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SELECTBIO Conferences Extracellular Vesicles (EVs: Exosomes and Microvesicles): Research, Diagnostics and Therapeutics Applications

Paul Robbins's Biography

Paul Robbins, Professor, The Scripps Research Institute

Paul D. Robbins, Ph.D. is a Professor of Molecular Medicine at The Scripps Research Institute (TSRI) in Jupiter, Florida and director of the TSRI Center on Aging. Previously he was a Professor of Microbiology and Molecular Genetics, Director of Basic Research for the Molecular Medicine Institute and Co-Director of the Paul Wellstone Cooperative Muscular Research Center at the University of Pittsburgh School of Medicine as well as Interim Director of Molecular & Cellular Oncology at the University of Pittsburgh Cancer Institute. He received his B.A. from Haverford College, his Ph.D. from the University of California at Berkeley and worked as a post-doctoral fellow in the laboratory of Dr. Richard Mulligan at the Whitehead Institute for Biomedical Research at MIT. He has co-authored over 320 peer-reviewed manuscripts and 170 book chapters and reviews and edited four books. He was a member of the NIH PathB Study Section, Chair of the Italian Telethon Scientific Review Committee and a member of the Telethon Scientific Advisory Board. He also was a member of the Scientific Review Board of National Gene Vector Laboratory and the Board of Directors of the American Society of Gene Therapy and currently is a member of the National Institute on Aging Interventions Testing Program. He has co-founded two biotechnology companies and currently serves on the Scientific Advisory Boards of four biotechnology companies. Dr. Robbins’ research is focused on developing therapeutic approaches, including small molecules, biologics and stem cells, to extend healthspan and reduce frailty using mouse models of aging.

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Extracellular Vesicles (EVs) as Therapeutics for Extending Healthspan

Thursday, 29 March 2018 at 13:30

Add to Calendar ▼2018-03-29 13:30:002018-03-29 14:30:00Europe/LondonExtracellular Vesicles (EVs) as Therapeutics for Extending

With aging, there is an inevitable and progressive loss of the ability of tissues to recover from stress, in part through loss of stem cell function. As a consequence, the incidence of chronic degenerative diseases increases exponentially starting at the age of 65. This includes neurodegeneration, cardiovascular disease, diabetes, osteoarthritis, cancers, and osteoporosis.  More than 90% of people over 65 years of age have at least one chronic disease, while 75% have at least two. Thus, it is imperative to find a way to target therapeutically the process of aging to compress the period of functional decline in old age. Such a therapeutic approach would simultaneously prevent, delay or alleviate multiple diseases of old age. We are using both naturally aged mice and the ERCC1-deficient mouse model of accelerated aging mice as a model of accelerated aging to identify therapeutic strategies for extending healthy aging. Previously we demonstrated that intraperitoneal (IP) administration muscle-derived stem/progenitor cells (MDSPCs) isolated from young wild-type mice into ERCC1-deficient mice conferred significant lifespan and healthspan extension through a paracrine/endocrine mechanism. More recently, we demonstrated that BM-MSCs from young, but not old mice, also prolonged lifespan and healthspan in ERCC1-deficient mice, similar to MDSPCs. Taken together, these results suggest that at least two types of adult stem cell populations, BM-MSCs and MDSPCs, isolated from young mice extend lifespan and healthspan following IP injection in a mouse model of accelerated aging. We also have been characterizing and identifying the factors released by young, functional stem cells important for this extension of lifespan and healthspan. Conditioned media (CM) from young, but not old MDSPCs and BM-MSCs, rescued the function of aged, dysfunctional stem cells as well as senescent fibroblasts in culture.  Moreover, this activity in the CM co-purifies with extracellular vesicles (EVs) released by young, but not old stem cells. Treatment of ERCC1-deficient mice with EVs from young stem cells is able to extend healthspan. Interestingly, EVs from the serum of young, but not old mice also can rescue cellular senescence suggesting that the effect of young serum on aging could be mediated in part by EVs. In addition, senescent cells appear to take up stem cell derived EVs more efficiently.  Progress towards developing clinically relevant approaches using stem cell-derived extracellular vesicles to treat autoimmune and age-related pathologies will be presented.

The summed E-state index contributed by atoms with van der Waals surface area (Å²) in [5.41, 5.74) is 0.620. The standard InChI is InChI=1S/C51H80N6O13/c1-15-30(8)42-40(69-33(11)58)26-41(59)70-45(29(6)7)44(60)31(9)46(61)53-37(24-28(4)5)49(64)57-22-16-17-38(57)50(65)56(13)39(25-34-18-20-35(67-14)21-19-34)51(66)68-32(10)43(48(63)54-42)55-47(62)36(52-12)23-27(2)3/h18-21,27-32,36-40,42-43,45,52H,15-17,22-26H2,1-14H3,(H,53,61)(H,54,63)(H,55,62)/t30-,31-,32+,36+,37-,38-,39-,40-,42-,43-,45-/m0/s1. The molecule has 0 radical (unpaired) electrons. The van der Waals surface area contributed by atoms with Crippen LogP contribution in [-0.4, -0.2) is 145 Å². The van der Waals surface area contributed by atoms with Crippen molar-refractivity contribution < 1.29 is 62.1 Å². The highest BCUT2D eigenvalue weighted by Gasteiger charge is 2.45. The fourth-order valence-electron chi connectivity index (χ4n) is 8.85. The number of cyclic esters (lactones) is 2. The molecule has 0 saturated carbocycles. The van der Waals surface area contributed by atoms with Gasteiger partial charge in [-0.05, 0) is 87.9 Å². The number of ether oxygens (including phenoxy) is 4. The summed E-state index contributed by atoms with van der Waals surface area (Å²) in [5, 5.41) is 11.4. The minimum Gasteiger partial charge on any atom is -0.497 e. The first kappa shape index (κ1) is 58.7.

Add to Calendar ▼2018-03-28 00:00:002018-03-29 00:00:00Europe/LondonExtracellular Vesicles (EVs: Exosomes and Microvesicles): Research, Diagnostics and Therapeutics